Put the inspection upon the govern
ment, where it belongs, and make thij
inspection a model for the world."
The resolution that it was the sense
of the house that the conferees re
fuse to recede was then adopted. 19.'&
to 45. The advocates of making the
J TKlofcerC nur fnv thn inciumtlnn ,r.,ljkn..
ored to secure a roll call, but only
nineteen members demanded it.
NO TRIP TO THE CANAL ZONE.
State Board Holds Against Mathews.
LINCOLN Hie state board of
health approved the decision of the
board of secretaries to revoke the li
cense of Dr. Mathews of Omaha, who
was accmsed of performing a criminal
operation on Miss "Edith Short.
Fell Dead at Doctor's Doer.
DAVID CITY While on her way to
consult a physician Mrs. John Ho
s&aa, wife of a wealthy farmer about
sizipUes north of here, dropped dead,
as the result of a sudden attack' of
heart failure. She was CO years old.
Kilpatrick Brothers are making plans
to soon begin work on the Marysville
Topeka cut off of the Union Pacific
road from Onaga to Marysville, Kas.
the line between Topeka and Onaga
having been completed last fall.
Saunders county nas been further
agfiated by a letter published recently
from Mrs. Samuel Wiley, wife of the
Cedar Rapids pastor, whose family af
fairs have been receiving an unpleas
ant airing of late, dated at Lenox, la.
in which she denies thathe has ever
retracted her statements as to her hus
Mrs. F. B. Tipton of .Seward was
found with lite extinct Her husband
called her, and. receiving -no response,
he hurriedly summoned1 a physician,
but it was too late Her death was
due to heart disease.
The Standard Oil company has at
last filed articles of Incorporation with
the secretary of state and will do a
general business in oil, the same as
the Standard Oil company does in other
states. The incorporators are William
D. McHagkvHenrjr p. Leavitt and Al
vin F. Johnson. The capital stock is
Thompson in New Quarters.
MEXICO CITY Minister Thompson
has moved the Acriean embassy to a
papatial building on Congress avenue,
a house of recent construction with
twenty rooms and ample accommoda
tions for the growing work of the em
bassy. The United States has never be
fore had its diplomats so handsomely
housed. The old quarters in Buena
Vista had been occupied some nine
American residents In the large In
terior cities will observe the Fourth of
July with balls, picnics, reading of the
Declaration of Independence and
tittfh ol.in.r- tlt. ..... .! n.l.A.. .1..
c,.. 1.1:.. ..- mt i . ! "' ", inu iiuiKin iuau, much iih-
ua luuuuis ui juwu ine uui is not ' h....r.... i ...
viiuiiiiciii llll.H-U U1IL lO IIIUKe
approved by the Indian office on the
ground that the Indians ought to have
gone to the court of claims and es
tablished their right to the money be
fore going before congress.
Rate Bill Conference.
WASHINGTON Senator Tillman
presented in the senate the confer
ence on the railroad rate bill and
gave notice that lie would ask its con
sideration Friday. He offered a joint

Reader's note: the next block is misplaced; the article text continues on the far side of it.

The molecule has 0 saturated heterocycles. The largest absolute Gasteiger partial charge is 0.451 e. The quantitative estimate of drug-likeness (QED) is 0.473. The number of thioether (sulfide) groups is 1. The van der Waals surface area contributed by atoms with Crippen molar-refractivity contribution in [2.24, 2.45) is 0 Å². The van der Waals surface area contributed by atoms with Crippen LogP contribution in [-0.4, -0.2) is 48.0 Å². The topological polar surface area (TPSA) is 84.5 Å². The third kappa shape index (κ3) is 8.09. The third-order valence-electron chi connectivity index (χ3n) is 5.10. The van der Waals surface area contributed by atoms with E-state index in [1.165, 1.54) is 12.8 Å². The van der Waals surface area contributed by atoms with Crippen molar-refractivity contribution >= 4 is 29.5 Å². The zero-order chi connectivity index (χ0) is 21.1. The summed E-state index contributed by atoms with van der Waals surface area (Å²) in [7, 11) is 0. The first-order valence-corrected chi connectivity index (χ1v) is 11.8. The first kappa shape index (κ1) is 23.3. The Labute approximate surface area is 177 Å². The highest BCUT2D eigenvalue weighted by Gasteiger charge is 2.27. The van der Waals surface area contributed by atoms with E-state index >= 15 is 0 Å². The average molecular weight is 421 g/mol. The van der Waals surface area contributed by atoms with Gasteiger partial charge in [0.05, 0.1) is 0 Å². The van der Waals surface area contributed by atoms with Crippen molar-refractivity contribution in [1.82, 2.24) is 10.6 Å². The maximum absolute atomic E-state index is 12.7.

resolution that it should not become
a law until sixty days after its ap
proval. The resolution went over to
await action on the conference report.
for a freight wagon. The road runs
along an embankment and was so nar
row that the autombiie ran off the i
edge, turned over and threw the occu
pants out. Mrs. Tanner struck the
ground first and Mrs. Toole and Gen
era! Wilson fell on top of her. Mrj.
Tanner was unconscious and was tak
en immediately to a hospital, dying
just as she reached there.
Senate Committee Decides to Postpone
WASHINGTON By a vote of C to
5 the senate committee on interoceanic
canals decided not to go to the isth
mus of Panama and take testimony
in the canal investigation.
By agreement on testimony will be
taken in Washington until next ses
sion, and therefore, the disposition of
William Nelson Cromwell's refusal to
testify concerning canal matters prior
to government ownership of the prop
erty will be postponed until next De
cember. The action of the committee car
ries with it an adjournment until ne:;t
December, which will post (Mine action
on the nominations of canal comnii3-sioners.
NEW LONDON. Conn. Harvard's
'varsity triumphed over Yale Thurs
day before the greatest crowd that
ever gathered here on a race day..
Coniing after years of defeat, the vic
tory .was particularly sweet to th
crimson. It was a great Yale crew
that Harvard defeated, a crew that
had broken all records in practice.
and went to tho stake boat a favorite.
Harvard's joy is unconfined.
Good Gasoline Off Market.
CLEVELAND The Standard Oil
company sent out circulars notifying
ail of its customers that high grade
gasoline, testing from 74 to 76 de
grees, has beeu withdrawn from the
market. This action is taken as a
result of the enormous demand for
the product and the inability of the
Standard Oil company to sumilv the
Escaped Convict Surrenders.
BASIN. Wyo John Mattlo.v. claim
ing to be an escaped cenvu t from tho
I Kansas state penitentiary, gave him
self no to Sheriff Fenton here a few
davs ago. Mat tux said he was tired
of being chased bv sleuths.
Tourists in a Wreck.
SALISBURY. England Driving at a
mad pace over the London Southwest
ern railway, the American line express,
carrying forty-three of the steamer
New York's passengers from Plymouth
to London, plunged from the track
just after passing the station here at
1:57 Sun-lay morning and mangled to
death in its wreckage twenty-three pas
sengers, .vho sailed from New York on
June 23, and four of the trainmen. Be
sides those to whom death came
speedily a dozen persons were injured,
Iowa Dynamite Outrage.
DUBJQUE, la. Some persons set
off dynamite in front of the Casino
club house of St. Mary's Catholic par
ish. A large hole was torn in the
sidewalk and the building was dam
aged several hundred dollars worth.
Several hundred persons attending a
social in the building, were thrown
into a panic, but none were injured.
New Town on Mount Vesuvius.
NAPLES The duke and duchess of
Aosta and the local officials ascended
ML Vesuvius to lay the cornerstone of
the new village of Ottajano. The affair
was marked with great enthusiasm, a
large number of people from San Guls
aeppe, Somma. Santanna and other vil
lages injured by the eruption of the
volcano lart April witnessing the cere